“How much should my dealership spend on Facebook ads?”
This is the equivalent of a person asking, “How much should I weigh?” These questions are a telltale sign of problems. Just like a person’s health is more important than his or her weight alone, your marketing strategy can’t hinge solely on a budget.
The truth is, Facebook ads can be a tricky thing to pin down – especially with so many options at your fingertips. Here are some important questions to answer before asking about the budget:
- What is the expected measurable goal?
- Who is the specific audience?
- How will this campaign fit into a larger strategy?
No matter how much money you give to Big Blue, you’ll need to form some healthy habits to reach your store’s digital goals.
Relate your ads to sales.
In order to move the needle on sales, you’ll need to reverse-engineer the process, which isn’t as hard as it sounds.
For example, let’s say that your dealership wants to sell 10 more new cars per month. Let’s also say that your VDPs (vehicle detail pages) convert at 1% (one lead per 100 views), and if your lead closing ratio is 25% (one sale for every four leads). The math would look like this:
(v x 0.01) x 0.25 = 10 sales
To get 10 sales, your dealership will need 4,000 new VDP views.
Get the right 4,000 views.
Now that you have your goal in sight, use your sales cycle model to hone in on your audience. It’s one thing to get 4,000 views on a VDP, but it’s another to get 4,000 of the right views.
“How much should my dealership spend on Facebook ads? This is the equivalent of a person asking, ‘How much should I weigh?’ These questions are a telltale sign of problems.”
Subtle nuances in targeting will make or break the success of your Facebook ad.
Luckily, Facebook has partnered with Polk and Datalogix to integrate vehicle ownership data along with buying trends. Both of these partnerships allow you to hone in on people who are most likely to be interested in a certain brand or type of vehicle today.
For example, if you’re encouraging someone to learn more about the new truck model at your dealership, you can focus the targeting on people who are actually in the market for a new truck. Furthermore, you could run your ad to an audience of current truck owners, or people who are friends of people who like your page, who are also in the market for your brand of truck.
Narrowing the audience will allow you to conserve your budget while ensuring the quality of traffic visiting your trucks online.
Of course, certain Facebook targeting parameters will have a big impact on the cost of your ads. For example, targeting people in the middle of the funnel is more competitive, since your competitors are offering their products head-to-head with yours. People who are considering competitive models are a valuable audience, so your cost per click might be higher than if you targeted people who currently own your brand of truck.
If your goal is VDP views, tailoring your ads to more specific audiences is always more worthwhile than blasting a generic ad to a generic audience – especially if you’re trying to stay within a budget.
Speaking of budgets, if you’re setting out to get 4,000 VDP views, and you have up to $1,000 to spend on your ads, that means your ads will need to average $0.25 per click. The cost per click is easy to find and track within the Facebook Ads Manager or Power Editor platforms. You can either set this bid manually as you launch an ad, or you can tell Facebook to spend up to $1,000 within a certain timeframe.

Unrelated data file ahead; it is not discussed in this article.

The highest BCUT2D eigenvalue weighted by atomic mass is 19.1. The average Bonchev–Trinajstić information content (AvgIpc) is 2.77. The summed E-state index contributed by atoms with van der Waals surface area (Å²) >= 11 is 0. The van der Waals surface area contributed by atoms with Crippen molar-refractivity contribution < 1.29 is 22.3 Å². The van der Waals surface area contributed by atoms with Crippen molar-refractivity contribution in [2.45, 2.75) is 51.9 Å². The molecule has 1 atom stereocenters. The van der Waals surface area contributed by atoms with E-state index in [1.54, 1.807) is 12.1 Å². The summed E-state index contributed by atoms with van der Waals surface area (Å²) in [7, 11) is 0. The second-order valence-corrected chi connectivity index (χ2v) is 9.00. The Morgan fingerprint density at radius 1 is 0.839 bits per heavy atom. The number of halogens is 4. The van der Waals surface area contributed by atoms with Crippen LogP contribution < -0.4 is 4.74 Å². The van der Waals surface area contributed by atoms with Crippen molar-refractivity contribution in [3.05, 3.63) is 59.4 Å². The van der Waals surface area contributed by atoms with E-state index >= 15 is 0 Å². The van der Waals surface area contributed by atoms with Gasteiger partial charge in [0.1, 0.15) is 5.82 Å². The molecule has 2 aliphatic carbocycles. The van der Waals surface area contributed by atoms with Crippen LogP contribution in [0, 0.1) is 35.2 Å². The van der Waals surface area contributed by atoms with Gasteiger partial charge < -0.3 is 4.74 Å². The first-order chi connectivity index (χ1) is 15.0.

Fit the campaign into a cycle.
When it comes to Facebook advertising strategy, rotation is key. Not only do we suggest trying various iterations of an ad, we also encourage you to rotate the intent.
For example, your new truck VDP ad may drive a bunch of traffic to a certain VDP, but if the person has never been to your store before, how will they know the difference between your franchise and the one down the road? Our job as Tier 3 marketers is to answer the “why buy here” and, better yet, “why buy here right now” questions that arise as people consider their next vehicle purchase. This branding message is a great companion for product-centric ads, and they can both be shown together in one carousel.
In addition, a 1% VDP conversion rate would mean that 99% of your traffic will go unconverted on the first visit. At our agency, we use a piece of website code to track visitors who view certain pages. With this method, we can then retarget VDP viewers who leave a dealer’s site and go back to Facebook. Timing is everything, and remarketing will gives dealers more chances to convert more VDP leads.
Test the targeting. Craft the content.
Stepping on a bathroom scale every day is scientifically proven to make weight loss more likely. The same concept applies to your Facebook advertising. And while it’s easy to compare your own body (i.e. Facebook ad performance) to your neighbor’s, it’s easier to set your own benchmark and improve upon it over time.
If you cringed at the prospect of reaching 4,000 new VDP views in one month, remember that this is just a hypothetical example. Maybe you don’t need to reach 10 new sales in one month. Starting with a goal of one sale is better than not tracking your Facebook ad performance at all. Simply knowing your VDP conversion rate and your closing ratio is a great first step toward success.
After you pick a goal, build an audience and engage your traffic in a measurable way, make sure to track your progress over time. Checking the performance of your Facebook ads is just like stepping on a scale every day; it will allow you to find the right audiences and create more high-quality leads for your sales team.
Author: John Nelson
John Nelson is the Creative Director at 9 Clouds, an inbound automotive digital marketing firm based in Sioux Falls, South Dakota.